It was fascinating to read about how NASA pretty much forced these women to be perfect American wives, who always have the house clean and breakfast ready for their astronauts at 5 am sharp. When the program first started, an astronaut's chances of going up in to space was largely dependent on how stable and stress-free their marriages were. That meant the wives had to project an air of selflessness, patriotism, and unwavering support for their husbands, despite long absences from home and frequent dalliances with astronaut groupies (called "Cape Cookies"). As the years passed from the prim and proper 60s to the more liberated 70s, however, the women began to break out of the cookie-cutter "Squaresville" that NASA set up for them, and started pursuing careers and activities that they have been wanting to do for years (including a deluge of divorces). I appreciate that Koppel wasn't afraid to talk about the not-so-great things the astronauts and their wives did, instead of painting them all as perfect American Dream families. Koppel gained a lot of her information from face-to-face interviews with some of the wives, and their voices really shine through the pages.
Koppel spent a good amount of time getting us acquainted with the First Seven wives, and they each had distinct personalities. However, as the number of wives grew, Koppel spent less time on most individuals and instead talked about certain specific events and the wives they directly affected. I would have gladly spent another 300 pages reading about each wife in more detail!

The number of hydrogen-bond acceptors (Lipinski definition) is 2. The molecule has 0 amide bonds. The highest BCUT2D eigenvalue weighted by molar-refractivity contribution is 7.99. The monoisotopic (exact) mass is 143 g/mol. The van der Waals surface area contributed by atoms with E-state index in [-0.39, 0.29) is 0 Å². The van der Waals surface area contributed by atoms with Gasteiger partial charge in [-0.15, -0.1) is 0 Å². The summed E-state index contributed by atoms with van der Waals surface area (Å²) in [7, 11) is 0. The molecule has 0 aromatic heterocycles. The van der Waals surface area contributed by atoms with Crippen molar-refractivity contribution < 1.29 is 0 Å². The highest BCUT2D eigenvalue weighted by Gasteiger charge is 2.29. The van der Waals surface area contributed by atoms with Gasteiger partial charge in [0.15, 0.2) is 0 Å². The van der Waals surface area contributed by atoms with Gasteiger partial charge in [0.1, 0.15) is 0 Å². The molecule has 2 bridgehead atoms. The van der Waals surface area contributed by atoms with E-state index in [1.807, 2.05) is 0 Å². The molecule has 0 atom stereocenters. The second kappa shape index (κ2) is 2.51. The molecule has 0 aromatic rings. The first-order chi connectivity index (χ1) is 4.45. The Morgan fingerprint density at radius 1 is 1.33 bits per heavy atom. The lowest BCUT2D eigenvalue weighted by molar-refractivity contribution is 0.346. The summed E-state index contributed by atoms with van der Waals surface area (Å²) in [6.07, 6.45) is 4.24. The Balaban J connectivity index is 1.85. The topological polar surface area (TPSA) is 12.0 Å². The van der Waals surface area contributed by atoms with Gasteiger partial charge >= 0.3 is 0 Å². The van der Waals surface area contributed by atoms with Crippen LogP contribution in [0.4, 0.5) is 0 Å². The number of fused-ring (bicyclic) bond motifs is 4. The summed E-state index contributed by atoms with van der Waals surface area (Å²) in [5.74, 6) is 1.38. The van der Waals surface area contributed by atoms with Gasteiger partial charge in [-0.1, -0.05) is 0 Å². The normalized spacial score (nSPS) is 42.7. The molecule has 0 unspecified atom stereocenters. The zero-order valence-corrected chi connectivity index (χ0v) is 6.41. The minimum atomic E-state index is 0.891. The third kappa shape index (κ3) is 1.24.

Funnily enough, I kept thinking about what an awesome TV show this would make, a la Mad Men. After a quick Google search, I found that they are, in fact, making a TV show! Unfortunately, it's going to air on ABC family so we probably won't get all the grittiness and historical accuracy as it could get on another network, but I'll remain cautiously optimistic.
This is one of my favorites of 2013.
I received a free copy of this book.
Outside of the support that they gave each other, I did appreciate hearing about the tragedies of the space program and how they dealt with their grief alone and collectively.
The audio book seemed repetitious and I really think that making into a book that you can hear was a mistake because of the voices. The voices of the different women were OK as I did not have any idea what they sounded like in real life. All the voices of the men were flops. I did a double take when President John F. Kennedy sounded like a southerner and President Lyndon Baines Johnson didn’t sound anything like him. I grew up in the 1950s and the 1960s and I was shocked!
This audio book is truly disappointing.